The US Navy has successfully completed a trial recovery of NASA’s Orion space capsule, which is designed to carry humans into deep space.
This was the fourth test retrieval completed aboard USS Anchorage, a San Antonio-class amphibious transport dock that can recover the capsule using its well deck. Anchorage is also able to carry and deploy multiple small craft to aid the recovery process and contains on board medical facilities that could treat returning astronauts.
The Orion spacecraft is intended to carry a crew to space, provide emergency mission abort capabilities and offer a safe re-entry when subject to deep space velocities.
The trial involved releasing the test capsule from Anchorage’s well deck, then carefully manoeuvring the vessel alongside the capsule at slow speed. Once the test article was far enough from the ship, the lines attaching the capsule to the ship were released.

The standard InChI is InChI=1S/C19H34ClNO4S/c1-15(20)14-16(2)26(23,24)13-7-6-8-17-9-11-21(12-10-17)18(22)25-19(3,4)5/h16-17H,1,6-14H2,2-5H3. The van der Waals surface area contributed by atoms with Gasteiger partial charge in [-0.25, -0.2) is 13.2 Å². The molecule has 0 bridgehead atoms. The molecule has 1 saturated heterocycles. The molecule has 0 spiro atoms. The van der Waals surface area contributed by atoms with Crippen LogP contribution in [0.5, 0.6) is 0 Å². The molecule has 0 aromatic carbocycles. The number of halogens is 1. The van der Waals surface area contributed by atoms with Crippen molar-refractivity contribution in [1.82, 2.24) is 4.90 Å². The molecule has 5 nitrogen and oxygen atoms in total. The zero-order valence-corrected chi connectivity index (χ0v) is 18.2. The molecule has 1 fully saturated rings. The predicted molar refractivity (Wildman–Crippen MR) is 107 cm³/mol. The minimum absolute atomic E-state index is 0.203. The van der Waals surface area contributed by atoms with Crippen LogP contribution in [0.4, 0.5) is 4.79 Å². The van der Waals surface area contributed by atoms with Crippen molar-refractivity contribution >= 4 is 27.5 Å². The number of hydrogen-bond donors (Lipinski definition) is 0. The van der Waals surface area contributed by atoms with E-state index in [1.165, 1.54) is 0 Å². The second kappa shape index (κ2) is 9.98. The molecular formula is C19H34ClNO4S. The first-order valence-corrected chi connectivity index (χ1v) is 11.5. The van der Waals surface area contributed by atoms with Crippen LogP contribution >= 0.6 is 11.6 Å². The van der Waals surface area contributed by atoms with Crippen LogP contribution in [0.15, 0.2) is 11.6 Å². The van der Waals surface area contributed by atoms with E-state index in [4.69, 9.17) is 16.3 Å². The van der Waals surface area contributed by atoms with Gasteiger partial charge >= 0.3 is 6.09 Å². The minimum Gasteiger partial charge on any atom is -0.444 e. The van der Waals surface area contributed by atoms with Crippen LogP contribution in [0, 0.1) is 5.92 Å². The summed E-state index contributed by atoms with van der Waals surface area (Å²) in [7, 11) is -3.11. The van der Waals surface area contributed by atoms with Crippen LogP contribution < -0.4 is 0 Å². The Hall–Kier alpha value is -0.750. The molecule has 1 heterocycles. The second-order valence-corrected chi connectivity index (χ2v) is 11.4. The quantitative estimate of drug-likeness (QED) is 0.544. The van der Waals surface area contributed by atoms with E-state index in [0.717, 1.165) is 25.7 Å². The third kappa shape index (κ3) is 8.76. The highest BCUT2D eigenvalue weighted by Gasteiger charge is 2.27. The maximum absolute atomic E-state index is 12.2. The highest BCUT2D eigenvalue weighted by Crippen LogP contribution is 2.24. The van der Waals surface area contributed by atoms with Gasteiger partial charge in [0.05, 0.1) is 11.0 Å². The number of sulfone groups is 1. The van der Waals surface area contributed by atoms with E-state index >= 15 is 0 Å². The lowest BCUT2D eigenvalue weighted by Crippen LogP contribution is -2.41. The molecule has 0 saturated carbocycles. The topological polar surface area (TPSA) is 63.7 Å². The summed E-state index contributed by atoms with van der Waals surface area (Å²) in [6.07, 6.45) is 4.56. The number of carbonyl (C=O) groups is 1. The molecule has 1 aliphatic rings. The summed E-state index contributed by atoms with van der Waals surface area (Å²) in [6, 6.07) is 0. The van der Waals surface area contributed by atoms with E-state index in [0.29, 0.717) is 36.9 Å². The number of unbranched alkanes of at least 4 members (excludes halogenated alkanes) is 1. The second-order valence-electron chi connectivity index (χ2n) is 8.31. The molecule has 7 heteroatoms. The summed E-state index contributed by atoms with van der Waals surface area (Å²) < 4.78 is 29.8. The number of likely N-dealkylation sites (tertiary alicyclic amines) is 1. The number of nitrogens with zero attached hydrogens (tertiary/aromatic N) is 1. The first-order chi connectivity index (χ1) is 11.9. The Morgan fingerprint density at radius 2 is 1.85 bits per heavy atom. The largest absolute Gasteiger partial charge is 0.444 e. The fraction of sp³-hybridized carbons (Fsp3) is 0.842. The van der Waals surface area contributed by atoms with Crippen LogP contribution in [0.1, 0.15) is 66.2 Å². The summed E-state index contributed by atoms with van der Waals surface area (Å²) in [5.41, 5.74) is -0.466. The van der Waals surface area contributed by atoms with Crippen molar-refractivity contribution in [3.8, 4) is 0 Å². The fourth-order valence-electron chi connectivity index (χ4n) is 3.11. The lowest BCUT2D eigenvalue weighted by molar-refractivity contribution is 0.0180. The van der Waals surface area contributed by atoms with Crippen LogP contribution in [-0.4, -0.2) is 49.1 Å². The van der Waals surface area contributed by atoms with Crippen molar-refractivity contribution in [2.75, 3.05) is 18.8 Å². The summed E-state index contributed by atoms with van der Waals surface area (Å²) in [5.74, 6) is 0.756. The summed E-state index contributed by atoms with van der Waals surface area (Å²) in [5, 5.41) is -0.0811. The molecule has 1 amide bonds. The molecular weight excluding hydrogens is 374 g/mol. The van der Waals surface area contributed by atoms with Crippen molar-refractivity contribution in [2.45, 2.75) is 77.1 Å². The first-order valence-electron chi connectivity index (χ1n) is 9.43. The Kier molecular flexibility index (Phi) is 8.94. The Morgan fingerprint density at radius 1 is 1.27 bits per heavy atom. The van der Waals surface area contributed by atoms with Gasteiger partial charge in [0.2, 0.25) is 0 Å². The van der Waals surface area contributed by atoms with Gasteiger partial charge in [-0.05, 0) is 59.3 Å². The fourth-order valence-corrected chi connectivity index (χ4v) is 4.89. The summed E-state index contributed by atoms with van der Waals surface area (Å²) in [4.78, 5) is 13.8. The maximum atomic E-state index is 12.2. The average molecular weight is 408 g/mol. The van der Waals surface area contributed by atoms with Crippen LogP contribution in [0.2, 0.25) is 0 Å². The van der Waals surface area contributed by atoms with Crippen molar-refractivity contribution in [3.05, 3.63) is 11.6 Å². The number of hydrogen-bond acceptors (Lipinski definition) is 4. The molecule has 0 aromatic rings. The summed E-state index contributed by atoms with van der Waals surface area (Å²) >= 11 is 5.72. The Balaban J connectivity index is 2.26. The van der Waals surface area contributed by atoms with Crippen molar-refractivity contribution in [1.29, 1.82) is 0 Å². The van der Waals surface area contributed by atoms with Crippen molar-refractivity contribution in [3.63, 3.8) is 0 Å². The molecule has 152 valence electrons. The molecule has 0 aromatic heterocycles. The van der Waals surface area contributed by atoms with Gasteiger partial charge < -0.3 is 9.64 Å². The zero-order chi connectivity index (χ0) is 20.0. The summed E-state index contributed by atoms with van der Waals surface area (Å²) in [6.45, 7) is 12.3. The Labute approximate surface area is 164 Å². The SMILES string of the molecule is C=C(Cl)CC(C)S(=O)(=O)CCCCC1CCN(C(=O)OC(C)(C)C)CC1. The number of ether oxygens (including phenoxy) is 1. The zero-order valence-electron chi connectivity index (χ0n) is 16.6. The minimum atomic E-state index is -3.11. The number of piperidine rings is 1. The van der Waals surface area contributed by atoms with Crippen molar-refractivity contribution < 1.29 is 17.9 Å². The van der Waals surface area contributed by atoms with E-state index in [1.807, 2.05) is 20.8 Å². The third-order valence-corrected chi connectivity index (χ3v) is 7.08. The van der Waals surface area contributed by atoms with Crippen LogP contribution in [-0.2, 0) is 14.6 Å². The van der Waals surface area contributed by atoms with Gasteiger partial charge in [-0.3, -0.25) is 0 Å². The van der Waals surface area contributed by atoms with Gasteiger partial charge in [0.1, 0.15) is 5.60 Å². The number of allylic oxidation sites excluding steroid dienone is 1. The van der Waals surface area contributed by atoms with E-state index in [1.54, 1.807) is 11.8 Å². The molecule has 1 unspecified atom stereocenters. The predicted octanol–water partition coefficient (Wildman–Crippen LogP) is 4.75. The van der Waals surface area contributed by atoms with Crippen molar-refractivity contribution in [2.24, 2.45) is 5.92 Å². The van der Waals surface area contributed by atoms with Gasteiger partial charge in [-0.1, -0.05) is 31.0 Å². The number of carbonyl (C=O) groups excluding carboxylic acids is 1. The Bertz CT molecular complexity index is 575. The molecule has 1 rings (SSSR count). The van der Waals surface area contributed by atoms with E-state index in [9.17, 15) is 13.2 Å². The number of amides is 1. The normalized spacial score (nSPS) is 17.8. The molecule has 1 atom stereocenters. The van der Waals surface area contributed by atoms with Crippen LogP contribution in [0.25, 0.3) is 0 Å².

Divers then secured a stabilization ring designed by NASA that would help in sustaining the astronauts in the capsule for up to three days. Lines from small boats were subsequently attached to guide the capsule toward Anchorage, where rigid hull inflatable boats would assist in connecting lines from a winch that hauled the capsule into the well deck.
Recovering Orion is a high-risk operation, especially when the capsule is being towed closely behind the ship.
“There are so many things that could go wrong if just one person isn't paying attention,” says Chief Petty Officer Beau Lontine, a Navy diver involved with the trial. “We've conducted training with the hardware and rigging to allow for a safe recovery of the capsule. It might seem like a basic recovery, but it is far from a simple evolution."
Tests of this nature have been conducted since 2014, and will continue until NASA engineers believe the capsule recovery process is free of errors.